Chemical Formula: C14H9NO2
2-Aminoanthraquinone, an intermediate in the synthesis of anthraquinone dyes, was selected for bioassay by the National Cancer Institute in an attempt to determine which chemicals may be responsible for the increased incidence of bladder cancer observed among workers in the dye manufacturing industry. Aromatic amines are one of several classes of chemicals thought to contribute to the increased cancer risk in this industry.
A bioassay of 2-aminoanthraquinone for possible carcinogenicity was conducted using Fischer 344 rats and B6C3F1 mice. 2-Aminoanthraquinone was administered in the feed, at either of two concentrations (except for female rats), to groups of 50 male and 50 female animals of each species. The time-weighted average dietary concentrations used in the chronic bioassay were 0.69 and 0.35 percent for high and low dose male rats, respectively, 0.2 percent for the treated female rats, and 1.0 and 0.5 percent, respectively, for high and low dose mice of both sexes. After a 78-week period of chemical administration (80 weeks for high dose mice), observation of the rats continued for up to an additional 32, weeks and observation of the mice continued for up to an additional 16 weeks.
In both species adequate numbers of animals in all groups, except the treated female rats, survived sufficiently long to be at risk from late-developing tumors. The survival among treated female rats was poor and, as a result, no conclusions could be made regarding the carcinogenicity of the compound in these animals.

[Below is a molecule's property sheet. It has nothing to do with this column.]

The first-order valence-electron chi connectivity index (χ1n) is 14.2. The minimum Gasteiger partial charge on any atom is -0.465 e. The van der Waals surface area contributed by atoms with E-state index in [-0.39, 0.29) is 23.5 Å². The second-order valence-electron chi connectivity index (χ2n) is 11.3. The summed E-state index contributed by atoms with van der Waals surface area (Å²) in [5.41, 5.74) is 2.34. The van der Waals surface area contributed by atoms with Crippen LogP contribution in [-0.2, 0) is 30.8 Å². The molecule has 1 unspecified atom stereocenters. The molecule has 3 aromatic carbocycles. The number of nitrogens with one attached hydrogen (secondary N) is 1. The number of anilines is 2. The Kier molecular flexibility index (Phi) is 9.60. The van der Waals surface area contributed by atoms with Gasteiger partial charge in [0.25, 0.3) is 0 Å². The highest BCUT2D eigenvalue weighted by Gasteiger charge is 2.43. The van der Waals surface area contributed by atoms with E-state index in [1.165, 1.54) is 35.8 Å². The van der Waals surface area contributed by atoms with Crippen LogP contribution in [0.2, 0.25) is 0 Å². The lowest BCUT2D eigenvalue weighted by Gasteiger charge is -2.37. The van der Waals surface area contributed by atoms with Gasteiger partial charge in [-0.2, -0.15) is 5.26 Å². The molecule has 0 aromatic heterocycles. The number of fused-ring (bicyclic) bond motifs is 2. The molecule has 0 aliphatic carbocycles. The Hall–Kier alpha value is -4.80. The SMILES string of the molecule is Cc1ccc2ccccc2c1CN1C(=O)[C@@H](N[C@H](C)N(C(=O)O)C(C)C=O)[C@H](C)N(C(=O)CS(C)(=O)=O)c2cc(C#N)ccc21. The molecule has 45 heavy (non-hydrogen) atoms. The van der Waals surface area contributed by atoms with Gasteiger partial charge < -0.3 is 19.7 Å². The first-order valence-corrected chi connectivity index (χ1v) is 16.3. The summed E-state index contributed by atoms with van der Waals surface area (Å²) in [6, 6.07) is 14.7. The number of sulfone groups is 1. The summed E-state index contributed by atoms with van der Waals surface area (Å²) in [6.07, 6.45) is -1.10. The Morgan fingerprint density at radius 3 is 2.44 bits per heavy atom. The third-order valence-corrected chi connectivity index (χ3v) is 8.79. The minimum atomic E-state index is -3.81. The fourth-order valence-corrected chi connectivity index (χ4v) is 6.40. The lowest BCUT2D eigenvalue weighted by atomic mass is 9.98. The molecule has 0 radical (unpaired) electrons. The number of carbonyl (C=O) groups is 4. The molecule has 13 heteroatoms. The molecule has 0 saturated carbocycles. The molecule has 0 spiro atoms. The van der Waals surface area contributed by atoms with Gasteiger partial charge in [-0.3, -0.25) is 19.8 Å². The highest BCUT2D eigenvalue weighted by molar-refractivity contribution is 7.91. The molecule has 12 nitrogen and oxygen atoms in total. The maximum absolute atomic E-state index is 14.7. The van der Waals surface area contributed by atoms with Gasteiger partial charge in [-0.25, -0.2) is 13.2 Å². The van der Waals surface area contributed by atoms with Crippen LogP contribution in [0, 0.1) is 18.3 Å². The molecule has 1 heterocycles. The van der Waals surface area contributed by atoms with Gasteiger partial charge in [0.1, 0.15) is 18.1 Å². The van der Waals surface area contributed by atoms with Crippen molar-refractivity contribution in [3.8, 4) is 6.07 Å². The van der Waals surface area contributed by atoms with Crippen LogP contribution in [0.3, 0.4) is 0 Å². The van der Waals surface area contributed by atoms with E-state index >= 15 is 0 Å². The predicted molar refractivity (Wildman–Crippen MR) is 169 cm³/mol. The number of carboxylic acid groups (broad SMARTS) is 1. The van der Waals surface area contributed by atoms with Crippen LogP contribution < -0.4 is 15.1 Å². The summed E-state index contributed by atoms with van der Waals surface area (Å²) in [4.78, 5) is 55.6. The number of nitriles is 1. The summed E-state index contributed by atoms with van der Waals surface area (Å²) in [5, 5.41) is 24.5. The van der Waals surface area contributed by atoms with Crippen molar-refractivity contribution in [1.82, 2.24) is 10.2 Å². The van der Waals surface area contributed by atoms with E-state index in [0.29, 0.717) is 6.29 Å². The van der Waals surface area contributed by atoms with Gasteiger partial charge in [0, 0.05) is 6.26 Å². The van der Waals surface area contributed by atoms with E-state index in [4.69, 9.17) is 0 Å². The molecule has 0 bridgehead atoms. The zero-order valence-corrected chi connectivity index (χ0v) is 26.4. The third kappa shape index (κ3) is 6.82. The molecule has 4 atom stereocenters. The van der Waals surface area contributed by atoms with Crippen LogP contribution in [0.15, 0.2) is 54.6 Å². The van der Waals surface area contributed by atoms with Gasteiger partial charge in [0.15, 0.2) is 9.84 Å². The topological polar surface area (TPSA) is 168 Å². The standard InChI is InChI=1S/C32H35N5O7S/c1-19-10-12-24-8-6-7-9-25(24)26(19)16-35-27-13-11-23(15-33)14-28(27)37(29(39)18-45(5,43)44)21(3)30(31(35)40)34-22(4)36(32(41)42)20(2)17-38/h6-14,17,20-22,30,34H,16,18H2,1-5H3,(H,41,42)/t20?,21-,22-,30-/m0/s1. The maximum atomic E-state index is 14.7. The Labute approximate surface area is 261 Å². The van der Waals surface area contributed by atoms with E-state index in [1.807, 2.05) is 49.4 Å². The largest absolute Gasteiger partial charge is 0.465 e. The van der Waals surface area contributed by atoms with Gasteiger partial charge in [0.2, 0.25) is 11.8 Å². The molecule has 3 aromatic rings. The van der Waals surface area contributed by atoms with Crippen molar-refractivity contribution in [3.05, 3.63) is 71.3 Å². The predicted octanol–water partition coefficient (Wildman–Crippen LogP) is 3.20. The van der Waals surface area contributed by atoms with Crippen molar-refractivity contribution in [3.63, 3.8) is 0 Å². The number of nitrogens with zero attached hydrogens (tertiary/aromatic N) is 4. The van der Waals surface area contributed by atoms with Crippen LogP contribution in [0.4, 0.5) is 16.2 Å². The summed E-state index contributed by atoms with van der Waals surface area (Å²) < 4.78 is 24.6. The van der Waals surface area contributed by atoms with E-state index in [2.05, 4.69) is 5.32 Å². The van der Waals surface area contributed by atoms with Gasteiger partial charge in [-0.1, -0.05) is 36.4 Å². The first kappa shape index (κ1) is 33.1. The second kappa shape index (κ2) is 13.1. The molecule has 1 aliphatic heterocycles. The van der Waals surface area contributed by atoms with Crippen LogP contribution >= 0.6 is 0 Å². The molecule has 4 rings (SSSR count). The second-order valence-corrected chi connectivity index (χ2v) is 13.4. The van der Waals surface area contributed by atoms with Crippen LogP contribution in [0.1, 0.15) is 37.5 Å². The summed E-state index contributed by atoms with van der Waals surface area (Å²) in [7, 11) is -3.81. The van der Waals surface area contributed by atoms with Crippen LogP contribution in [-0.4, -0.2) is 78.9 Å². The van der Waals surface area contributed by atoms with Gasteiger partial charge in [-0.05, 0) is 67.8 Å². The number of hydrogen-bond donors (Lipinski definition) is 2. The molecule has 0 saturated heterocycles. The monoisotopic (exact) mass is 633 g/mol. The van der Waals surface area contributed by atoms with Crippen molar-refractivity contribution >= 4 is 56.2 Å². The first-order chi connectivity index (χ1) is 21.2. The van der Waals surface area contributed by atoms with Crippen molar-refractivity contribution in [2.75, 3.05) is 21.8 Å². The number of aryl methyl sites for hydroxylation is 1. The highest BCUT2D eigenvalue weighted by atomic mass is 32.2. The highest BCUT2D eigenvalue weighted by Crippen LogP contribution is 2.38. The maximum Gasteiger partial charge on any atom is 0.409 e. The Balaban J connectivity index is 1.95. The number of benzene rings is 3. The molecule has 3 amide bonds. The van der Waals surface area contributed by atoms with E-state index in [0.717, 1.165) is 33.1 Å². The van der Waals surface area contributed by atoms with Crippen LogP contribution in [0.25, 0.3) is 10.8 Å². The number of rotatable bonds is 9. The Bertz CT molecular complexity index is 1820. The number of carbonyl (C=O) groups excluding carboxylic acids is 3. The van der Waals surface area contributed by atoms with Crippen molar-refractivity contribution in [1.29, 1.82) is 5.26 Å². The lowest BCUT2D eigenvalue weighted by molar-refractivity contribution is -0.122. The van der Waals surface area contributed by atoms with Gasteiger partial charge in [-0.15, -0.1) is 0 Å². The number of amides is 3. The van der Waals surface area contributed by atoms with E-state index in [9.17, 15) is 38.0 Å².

When male rats having either hepatocellular carcinomas or neoplastic nodules of the liver were combined and the resulting tumor incidences were analyzed statistically, there was a significant positive association between dosage and the incidences of these combined neoplasms. Hepatocellular carcinomas were observed at significantly higher incidences when dosed mice were compared to controls. There was a significantly higher incidence of malignant hematopoietic lymphomas in high dose female mice when compared to controls.
Under the conditions of this bioassay, dietary administration of 2-aminoanthraquinone was carcinogenic in male Fischer 344 rats, causing a combination of hepatocellular carcinomas and neoplastic nodules of the liver. The compound was also carcinogenic in B6C3F1 mice, causing hepatocellular carcinomas in both sexes and malignant hematopoietic lymphomas in females.
|Female Rats:||Inadequate Study|
Synonyms: 2-amino-9,10-anthracenedione; AAQ
Report Date: 1978